St Brigid’s Mental Hospital was opened as the Connaught Asylum in 1833 with accommodation for 150 patients. The date is inscribed above the door in Roman numerals. The building is shown on the first edition Ordnance Survey map, surveyed in 1837. The cost of building was £27,000. It remained the Connaught Asylum until 1850, when the Sligo Asylum was built to cater for the counties of Sligo and Leitrim, and it was then renamed Ballinasloe District Asylum, to serve the counties of Galway and Roscommon only. New wings were added in 1871 and 1882 but by 1896 the number of patients had risen to 935 and a new detached block on the eastern side of the complex (beside the excavated archaeological site) was begun. It was first occupied in 1901 when the number of patients had risen to 1004. In 1924 a former college, known as The Pines, was acquired and there were further new buildings erected in the 1930s, when the Admission Hospital on the Athleague Road and additional annexes, St Joseph’s and St Enda’s, were all added. The name of the hospital was changed to St Brigid’s in July 1960 (Mac Lochlainn, 1971, 77). The Asylum is listed in the Galway County Development Plan as a protected structure, under the Local Government (planning and development) Acts 1963-2000.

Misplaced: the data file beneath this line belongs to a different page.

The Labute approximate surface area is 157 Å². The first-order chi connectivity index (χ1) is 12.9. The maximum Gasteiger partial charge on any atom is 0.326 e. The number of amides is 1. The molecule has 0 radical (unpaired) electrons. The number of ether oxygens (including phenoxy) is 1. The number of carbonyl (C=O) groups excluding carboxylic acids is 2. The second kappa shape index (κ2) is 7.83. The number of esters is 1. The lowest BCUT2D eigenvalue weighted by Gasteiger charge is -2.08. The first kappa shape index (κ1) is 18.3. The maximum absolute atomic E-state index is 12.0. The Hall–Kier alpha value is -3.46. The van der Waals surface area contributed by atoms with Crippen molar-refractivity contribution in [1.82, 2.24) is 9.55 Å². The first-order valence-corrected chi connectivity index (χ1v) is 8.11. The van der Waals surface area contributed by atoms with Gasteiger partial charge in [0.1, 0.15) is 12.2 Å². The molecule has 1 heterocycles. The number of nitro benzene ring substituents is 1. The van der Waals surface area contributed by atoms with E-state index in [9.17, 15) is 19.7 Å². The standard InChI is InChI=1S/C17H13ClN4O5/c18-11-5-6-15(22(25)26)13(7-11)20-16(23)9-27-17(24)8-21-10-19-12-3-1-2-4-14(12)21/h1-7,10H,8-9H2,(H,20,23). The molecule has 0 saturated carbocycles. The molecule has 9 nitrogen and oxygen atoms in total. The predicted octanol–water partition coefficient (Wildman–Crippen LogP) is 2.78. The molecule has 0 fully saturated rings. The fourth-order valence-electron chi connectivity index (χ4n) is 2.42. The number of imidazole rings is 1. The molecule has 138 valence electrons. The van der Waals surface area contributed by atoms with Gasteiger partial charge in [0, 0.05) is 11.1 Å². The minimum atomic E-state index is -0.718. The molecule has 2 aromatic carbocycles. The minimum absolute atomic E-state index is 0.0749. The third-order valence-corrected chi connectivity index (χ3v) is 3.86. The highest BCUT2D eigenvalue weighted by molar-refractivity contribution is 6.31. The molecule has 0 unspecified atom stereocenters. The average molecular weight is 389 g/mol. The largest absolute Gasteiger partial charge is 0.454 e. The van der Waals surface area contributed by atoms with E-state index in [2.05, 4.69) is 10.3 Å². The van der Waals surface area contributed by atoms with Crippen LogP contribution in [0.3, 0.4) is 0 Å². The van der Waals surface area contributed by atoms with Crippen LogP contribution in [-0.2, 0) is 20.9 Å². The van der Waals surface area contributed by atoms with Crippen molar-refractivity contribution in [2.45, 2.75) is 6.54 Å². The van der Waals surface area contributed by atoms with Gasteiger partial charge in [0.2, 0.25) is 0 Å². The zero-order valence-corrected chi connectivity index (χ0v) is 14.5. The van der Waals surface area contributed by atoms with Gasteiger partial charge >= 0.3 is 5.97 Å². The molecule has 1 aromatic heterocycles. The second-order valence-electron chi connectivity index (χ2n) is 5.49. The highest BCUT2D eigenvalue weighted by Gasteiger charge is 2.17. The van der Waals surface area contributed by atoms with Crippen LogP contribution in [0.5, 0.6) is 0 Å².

Although there is little historical evidence concerning the burial ground discovered within the south-east corner of the hospital grounds, a map held by the hospital authorities shows an area marked as ‘old burial ground’. The map is undated but shows dateable evidence. The original layout of Johnston and Murray’s plan was a simple X pattern built in the panoptic design as described above. However, the map shows two additional wings on either side, one shaded and one outlined. Mac Lochlainn (1971, 79) records that a wing was added to the men’s side of the hospital in 1871 and another to the women’s side in 1882. As the map seems to show one wing finished and one in the process of being built this dates the map to some time in the 1880s. The burial ground is marked ‘old burial ground’ which suggests that it had gone out of use by this time.